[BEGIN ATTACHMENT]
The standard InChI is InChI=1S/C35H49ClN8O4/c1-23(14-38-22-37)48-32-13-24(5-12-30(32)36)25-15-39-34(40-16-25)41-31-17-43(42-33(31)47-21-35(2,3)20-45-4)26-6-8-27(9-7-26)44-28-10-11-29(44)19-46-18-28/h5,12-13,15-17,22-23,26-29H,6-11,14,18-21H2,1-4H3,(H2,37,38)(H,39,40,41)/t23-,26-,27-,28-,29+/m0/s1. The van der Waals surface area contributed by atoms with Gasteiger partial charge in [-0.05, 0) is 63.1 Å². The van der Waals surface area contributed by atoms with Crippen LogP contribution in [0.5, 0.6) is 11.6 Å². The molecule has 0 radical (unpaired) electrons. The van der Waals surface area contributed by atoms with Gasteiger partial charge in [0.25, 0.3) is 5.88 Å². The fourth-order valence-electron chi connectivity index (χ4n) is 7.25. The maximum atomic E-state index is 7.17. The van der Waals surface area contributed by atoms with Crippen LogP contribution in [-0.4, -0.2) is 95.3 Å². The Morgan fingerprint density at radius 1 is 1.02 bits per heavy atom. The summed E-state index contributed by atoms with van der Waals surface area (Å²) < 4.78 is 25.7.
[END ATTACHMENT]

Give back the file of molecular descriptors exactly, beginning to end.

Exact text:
The standard InChI is InChI=1S/C35H49ClN8O4/c1-23(14-38-22-37)48-32-13-24(5-12-30(32)36)25-15-39-34(40-16-25)41-31-17-43(42-33(31)47-21-35(2,3)20-45-4)26-6-8-27(9-7-26)44-28-10-11-29(44)19-46-18-28/h5,12-13,15-17,22-23,26-29H,6-11,14,18-21H2,1-4H3,(H2,37,38)(H,39,40,41)/t23-,26-,27-,28-,29+/m0/s1. The van der Waals surface area contributed by atoms with Gasteiger partial charge in [-0.05, 0) is 63.1 Å². The van der Waals surface area contributed by atoms with Crippen LogP contribution in [0.5, 0.6) is 11.6 Å². The molecule has 0 radical (unpaired) electrons. The van der Waals surface area contributed by atoms with Gasteiger partial charge in [0.25, 0.3) is 5.88 Å². The fourth-order valence-electron chi connectivity index (χ4n) is 7.25. The maximum atomic E-state index is 7.17. The van der Waals surface area contributed by atoms with Crippen LogP contribution in [-0.4, -0.2) is 95.3 Å². The Morgan fingerprint density at radius 1 is 1.02 bits per heavy atom. The summed E-state index contributed by atoms with van der Waals surface area (Å²) < 4.78 is 25.7.